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“Smith told him not to say anything and made him promise not to tell . . . (she) said she would go to jail and be in big trouble if he told,” police said in charging papers. He “said he was a boy, thought it was cool.”

Court documents suggest Smith, who taught most recently at McMicken Heights Elementary School, was actively engaging in sexual misconduct with the boy when she was named regional teacher of the year in 2012.

[Also see –  Darcy Smith, Elementary School Teacher, Charged with Child Rape for Allegedly Having Sex a Former Student, Starting When He Was 14]

[Highline teacher charged with rape of former student Highline Times]

[Suddenly, We’re Discovering That Sexual Abuse of Boys by Women Is Vastly More Common Than Previously… pjmedia.com]

[Teacher Of The Year Allegedly Raped 14-Year-Old Student The Inquisitr]

The boy was allegedly living with Smith with his mother’s permission as her home was closer to the hospital in which he was recuperating from an injury.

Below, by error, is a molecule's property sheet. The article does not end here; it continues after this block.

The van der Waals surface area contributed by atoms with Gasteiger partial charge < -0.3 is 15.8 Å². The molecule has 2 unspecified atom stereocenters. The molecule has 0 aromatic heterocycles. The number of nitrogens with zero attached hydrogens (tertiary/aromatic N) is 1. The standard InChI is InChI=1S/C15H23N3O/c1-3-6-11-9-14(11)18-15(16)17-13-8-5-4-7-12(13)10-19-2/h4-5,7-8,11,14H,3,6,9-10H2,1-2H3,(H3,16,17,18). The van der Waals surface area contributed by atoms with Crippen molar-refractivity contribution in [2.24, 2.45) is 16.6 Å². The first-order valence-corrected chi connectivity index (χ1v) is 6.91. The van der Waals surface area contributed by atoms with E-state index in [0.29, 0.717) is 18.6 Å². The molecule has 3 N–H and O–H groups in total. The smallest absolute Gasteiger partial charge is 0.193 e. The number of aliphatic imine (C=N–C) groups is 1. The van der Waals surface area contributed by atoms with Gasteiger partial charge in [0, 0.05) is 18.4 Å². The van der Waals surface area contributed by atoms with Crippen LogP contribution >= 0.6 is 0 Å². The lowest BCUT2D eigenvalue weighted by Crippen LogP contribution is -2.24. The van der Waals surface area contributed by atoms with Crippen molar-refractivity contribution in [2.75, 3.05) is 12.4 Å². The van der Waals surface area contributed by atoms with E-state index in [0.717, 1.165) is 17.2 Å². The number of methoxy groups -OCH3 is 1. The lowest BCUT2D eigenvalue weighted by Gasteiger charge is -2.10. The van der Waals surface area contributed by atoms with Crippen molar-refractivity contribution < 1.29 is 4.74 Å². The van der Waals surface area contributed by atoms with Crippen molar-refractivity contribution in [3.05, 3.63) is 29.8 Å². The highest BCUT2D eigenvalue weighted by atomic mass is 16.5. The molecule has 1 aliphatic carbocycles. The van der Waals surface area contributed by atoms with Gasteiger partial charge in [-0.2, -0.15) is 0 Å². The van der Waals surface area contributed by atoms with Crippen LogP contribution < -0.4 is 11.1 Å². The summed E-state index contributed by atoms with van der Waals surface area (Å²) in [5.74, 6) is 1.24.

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“There is a lot more to this story than is contained in the cursory investigation that was done prior to the filing of these charges. Darcy looks forward to vigorously defending herself and to being exonerated.”

Smith’s attorney, Brad Meryhew, tells KOMO that she denies the allegations and has maintained her innocence since investigators first contacted her regarding the “false allegations.” In a recorded interview with investigators, Merhew says detectives failed to interview Smith’s husband or any others who would have been present in the home during the young boy’s alleged time living there. Read the rest of this entry »